2020 Hopeful Kamala Harris Caught Boasting About Threatening Parents with Jail
Harris's controversial approach threatened parents with criminal charges in 2010 video
Democratic 2020 hopeful Sen. Kamala Harris, who recently launched her 2020 presidential bid promising to 'lead with integrity' and 'speak the truth,' has been caught boasting about prosecuting parents including a homeless mom whose kids missed classes.
In the video, Harris who at the time was attorney general for California, smugly described how being 'tough on truancy' got results when she was the district attorney for San Francisco.
Harris's controversial approach threatened parents with criminal charges and jail if their children were absent from school.
Harris laughed as she said she wanted to frighten parents by sending 'gang and murder' prosecutors to meet them.
Harris, who announced her run for President earlier this month, said in the video she advise the prosecutors to “really look mean."
She then shared a story of a homeless single mother who held two jobs and had three children to reinforce her strategy.
The Democrat added that after the mother was charged and threatened with jail, the children's attendance increased.
“By shining this infrared spotlight of public safety on the fact that her children aren’t in school,” Harris said.
“We were able to figure that out, get her access to services that exist, and through that process, the attendance of her children improved. We dismissed the charges against her, and overall we’ve improved attendance for this population in San Francisco by 20 percent over the last two years.”
Harris even vowed to get tough on truancy at an event hosted by the Commonwealth Club in 2010.
But truancy crackdown critics claim that such efforts unjustly target poor parents and children without actually helping them.
Twitter user Walker Bragman posted the video which has highlighted the California Democrat’s days as a prosecutor.
“Kamala Harris continued to describe how she'd brought charges against a single homeless mother of 3 who was working two jobs because her children were truant...and this was a success story.”
Another Twitter user, Jermane Lee Willis, posted: “Kamala Harris loves to put desperate people in jail. Here, she giddily recalls the time a father said his wife had to sit down the kids and tell them to obey the police and go to school or everyone's going to jail. Is this a healthy learning environment?”
Kamala Harris at an event hosted by the Commonwealth Club in 2010, explaining her decision as San Francisco DA to get tough on truancy.— Walker Bragman (@WalkerBragman) January 28, 2019
Critics of truancy crackdowns say such efforts unfairly target poor parents and children without actually helping students. pic.twitter.com/GKkDpayxuv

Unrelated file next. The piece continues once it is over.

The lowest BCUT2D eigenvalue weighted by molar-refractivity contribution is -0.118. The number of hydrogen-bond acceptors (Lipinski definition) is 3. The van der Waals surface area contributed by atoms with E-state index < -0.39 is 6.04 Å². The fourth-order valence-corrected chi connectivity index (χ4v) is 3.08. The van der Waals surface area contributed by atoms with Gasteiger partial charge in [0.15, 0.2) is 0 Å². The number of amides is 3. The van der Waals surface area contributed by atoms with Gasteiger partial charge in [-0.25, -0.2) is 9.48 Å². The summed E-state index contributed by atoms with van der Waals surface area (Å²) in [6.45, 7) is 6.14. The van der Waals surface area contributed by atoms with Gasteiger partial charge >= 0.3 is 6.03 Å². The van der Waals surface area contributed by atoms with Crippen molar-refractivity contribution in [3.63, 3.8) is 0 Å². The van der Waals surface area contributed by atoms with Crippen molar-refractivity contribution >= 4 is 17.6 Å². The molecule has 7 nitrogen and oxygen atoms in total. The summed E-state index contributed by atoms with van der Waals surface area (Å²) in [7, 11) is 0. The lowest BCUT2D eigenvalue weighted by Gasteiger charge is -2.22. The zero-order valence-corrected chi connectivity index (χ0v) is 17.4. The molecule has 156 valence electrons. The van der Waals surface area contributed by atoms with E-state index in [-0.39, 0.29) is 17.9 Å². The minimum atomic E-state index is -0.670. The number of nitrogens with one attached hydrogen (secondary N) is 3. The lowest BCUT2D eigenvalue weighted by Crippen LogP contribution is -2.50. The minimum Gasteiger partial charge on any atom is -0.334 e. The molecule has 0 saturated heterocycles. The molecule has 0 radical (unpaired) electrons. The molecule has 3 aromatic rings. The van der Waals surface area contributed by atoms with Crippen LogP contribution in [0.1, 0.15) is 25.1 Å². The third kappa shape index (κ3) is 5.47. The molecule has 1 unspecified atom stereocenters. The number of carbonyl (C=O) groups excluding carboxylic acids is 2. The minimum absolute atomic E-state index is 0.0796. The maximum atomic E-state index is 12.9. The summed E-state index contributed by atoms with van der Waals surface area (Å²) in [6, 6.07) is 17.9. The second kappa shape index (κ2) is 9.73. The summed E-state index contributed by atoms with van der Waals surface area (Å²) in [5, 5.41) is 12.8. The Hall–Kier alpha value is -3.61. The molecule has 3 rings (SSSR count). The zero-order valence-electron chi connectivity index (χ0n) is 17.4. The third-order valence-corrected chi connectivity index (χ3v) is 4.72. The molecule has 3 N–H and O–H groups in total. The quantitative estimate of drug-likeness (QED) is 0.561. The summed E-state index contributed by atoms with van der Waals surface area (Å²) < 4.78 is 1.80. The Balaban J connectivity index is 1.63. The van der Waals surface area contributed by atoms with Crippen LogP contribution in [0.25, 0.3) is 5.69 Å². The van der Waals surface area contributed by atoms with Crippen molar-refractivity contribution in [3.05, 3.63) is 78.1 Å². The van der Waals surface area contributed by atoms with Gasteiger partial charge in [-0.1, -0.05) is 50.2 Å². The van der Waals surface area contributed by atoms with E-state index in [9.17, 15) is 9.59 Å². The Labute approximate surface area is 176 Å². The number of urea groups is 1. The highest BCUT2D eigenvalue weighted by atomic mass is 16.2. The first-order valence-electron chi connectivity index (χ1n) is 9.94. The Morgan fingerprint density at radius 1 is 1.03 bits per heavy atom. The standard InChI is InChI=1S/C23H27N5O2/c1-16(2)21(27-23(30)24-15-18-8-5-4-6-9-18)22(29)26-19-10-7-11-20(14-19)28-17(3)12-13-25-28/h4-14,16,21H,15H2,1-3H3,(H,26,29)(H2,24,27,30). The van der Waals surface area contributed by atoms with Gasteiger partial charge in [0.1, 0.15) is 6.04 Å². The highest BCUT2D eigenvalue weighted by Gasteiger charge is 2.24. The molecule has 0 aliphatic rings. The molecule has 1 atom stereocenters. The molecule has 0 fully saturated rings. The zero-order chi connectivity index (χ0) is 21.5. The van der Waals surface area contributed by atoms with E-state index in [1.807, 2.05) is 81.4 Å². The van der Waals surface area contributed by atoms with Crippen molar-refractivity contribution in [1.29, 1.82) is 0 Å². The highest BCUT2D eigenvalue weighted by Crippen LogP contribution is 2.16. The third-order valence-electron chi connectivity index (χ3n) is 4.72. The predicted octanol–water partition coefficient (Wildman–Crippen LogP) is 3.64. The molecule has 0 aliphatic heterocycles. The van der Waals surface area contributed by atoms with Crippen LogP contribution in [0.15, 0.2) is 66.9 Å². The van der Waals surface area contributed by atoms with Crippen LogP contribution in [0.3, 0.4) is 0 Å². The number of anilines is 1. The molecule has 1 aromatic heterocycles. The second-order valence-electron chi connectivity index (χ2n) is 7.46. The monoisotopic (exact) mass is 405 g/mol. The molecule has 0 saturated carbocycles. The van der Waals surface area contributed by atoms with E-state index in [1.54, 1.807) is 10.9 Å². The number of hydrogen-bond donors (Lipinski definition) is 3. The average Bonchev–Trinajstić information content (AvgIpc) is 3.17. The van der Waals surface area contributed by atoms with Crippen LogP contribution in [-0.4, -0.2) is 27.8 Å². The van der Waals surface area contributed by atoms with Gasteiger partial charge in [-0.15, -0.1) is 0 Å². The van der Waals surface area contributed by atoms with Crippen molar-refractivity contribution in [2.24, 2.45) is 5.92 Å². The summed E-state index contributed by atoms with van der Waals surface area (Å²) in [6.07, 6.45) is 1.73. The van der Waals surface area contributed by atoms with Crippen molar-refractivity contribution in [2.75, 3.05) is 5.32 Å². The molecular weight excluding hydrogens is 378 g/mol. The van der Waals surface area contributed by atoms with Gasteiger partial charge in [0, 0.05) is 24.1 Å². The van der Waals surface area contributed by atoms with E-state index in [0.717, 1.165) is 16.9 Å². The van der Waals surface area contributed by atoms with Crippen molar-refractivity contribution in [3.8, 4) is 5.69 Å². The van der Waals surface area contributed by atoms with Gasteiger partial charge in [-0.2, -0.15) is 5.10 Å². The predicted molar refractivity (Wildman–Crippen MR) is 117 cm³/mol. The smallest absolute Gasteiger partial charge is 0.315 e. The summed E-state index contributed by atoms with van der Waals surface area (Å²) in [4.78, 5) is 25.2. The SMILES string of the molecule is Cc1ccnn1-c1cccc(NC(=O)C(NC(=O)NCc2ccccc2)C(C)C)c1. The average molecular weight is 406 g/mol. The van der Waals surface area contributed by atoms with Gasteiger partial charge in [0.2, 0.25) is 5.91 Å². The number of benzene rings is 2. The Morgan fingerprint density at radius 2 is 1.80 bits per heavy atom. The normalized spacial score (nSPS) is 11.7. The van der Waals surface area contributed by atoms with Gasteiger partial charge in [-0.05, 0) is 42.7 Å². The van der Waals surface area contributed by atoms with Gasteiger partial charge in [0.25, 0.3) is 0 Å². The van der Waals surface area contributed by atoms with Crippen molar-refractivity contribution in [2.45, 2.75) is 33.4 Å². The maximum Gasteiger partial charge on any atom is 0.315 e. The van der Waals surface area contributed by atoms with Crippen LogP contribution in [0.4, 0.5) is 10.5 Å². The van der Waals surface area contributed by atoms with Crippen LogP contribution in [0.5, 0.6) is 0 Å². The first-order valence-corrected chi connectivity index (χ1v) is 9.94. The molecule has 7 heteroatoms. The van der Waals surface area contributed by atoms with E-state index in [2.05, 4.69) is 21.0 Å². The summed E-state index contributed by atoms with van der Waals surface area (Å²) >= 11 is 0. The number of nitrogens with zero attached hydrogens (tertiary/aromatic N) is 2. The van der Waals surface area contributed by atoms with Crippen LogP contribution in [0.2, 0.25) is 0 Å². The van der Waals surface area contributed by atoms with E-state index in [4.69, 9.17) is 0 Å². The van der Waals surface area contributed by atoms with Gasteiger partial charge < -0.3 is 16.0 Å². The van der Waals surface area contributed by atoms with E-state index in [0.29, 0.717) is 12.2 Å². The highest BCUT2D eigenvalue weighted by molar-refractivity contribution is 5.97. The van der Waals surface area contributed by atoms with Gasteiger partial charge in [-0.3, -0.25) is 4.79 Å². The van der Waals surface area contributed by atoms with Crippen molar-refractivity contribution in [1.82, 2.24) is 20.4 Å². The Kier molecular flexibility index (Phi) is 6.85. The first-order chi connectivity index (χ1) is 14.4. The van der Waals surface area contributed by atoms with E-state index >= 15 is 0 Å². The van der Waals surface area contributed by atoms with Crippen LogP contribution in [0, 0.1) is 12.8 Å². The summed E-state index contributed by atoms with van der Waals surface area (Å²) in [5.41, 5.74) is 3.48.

Why is this a problem for you? 20 whole parents? 100 days of truancy? Someone needs to make sure these kids get an education, it’s obvious for some reason the parents wouldn’t or couldn’t do it. It was time for intervention.— Janet Palmer (@palmtre2) January 30, 2019
Not surprisingly, Twitter suspended that account on Wednesday.
Demi, whose Twitter handle is @demisaysstuff said: “I feel like terrorism isn’t the best method to reduce truancy."
The Democratic nominee has now found herself in defense mode in the light of the video.
Morgan Jerkins, the author of “This Will Be My Undoing,” wrote in Glamour earlier this month:
“While [Kamala Harris] has said she’s committed to such progressive goals as weed legalization and restorative justice, she’s only just begun to reckon with and apologize for the part she (as a prosecutor) played in strengthening systemic disparities among communities of color.”
“She’s earned the nickname Top Cop for a reason,” Jerkins said.
“In the era of the Black Lives Matter movement and countless articles and books that document police surveillance and brutality toward black and brown people, for some black women, the question is: What kind of voice would Harris be for us in the White House? And what would it take for us to back Harris’ historic bid?”
Harris and her campaign are now scrambling to defend her criminal justice background.
A Harris spokesman said to the Huffington Post: “She believed a critical way to keep kids out of jail when they’re older is to keep them in school when they’re young.”
According to Fox: The spokesman, who was not named, said that jail was one part of the program, which stressed having the schools work with the parents to resolve the issues underlying the truancy.
On Monday, at a CNN town hall, Harris said: “I’ve been consistent my whole career.”
Earlier this week, a video clip of Kamala Harris speaking in 2010 at an event hosted by the Commonwealth Club started making the rounds.
Why is this a problem for you? 20 whole parents? 100 days of truancy?
Someone needs to make sure these kids get an education; it’s obvious for some reason the parents wouldn’t or couldn’t do it. It was time for an intervention.
“My career has been based on an understanding that, one, as a prosecutor, my duty was to seek and make sure that the most vulnerable and voiceless among us are protected. ... I have also worked my whole career to reform the criminal justice system, understanding, to your point, that it is deeply flawed.”
At her announcement about entering the presidential race, Harris found herself defending her actions as a prosecutor, including supporting the California Department of Corrections in denying gender reassignment surgery to inmates.
Harris argued decisions, in that case, were made by other people in her office who “do the work on a daily basis.”
“And do I wish that sometimes they would have personally consulted me before they wrote the things that they wrote?” Harris said.
“Yes, I do.”
But, she added, “the buck stops with me. And I take full responsibility for what my office did.”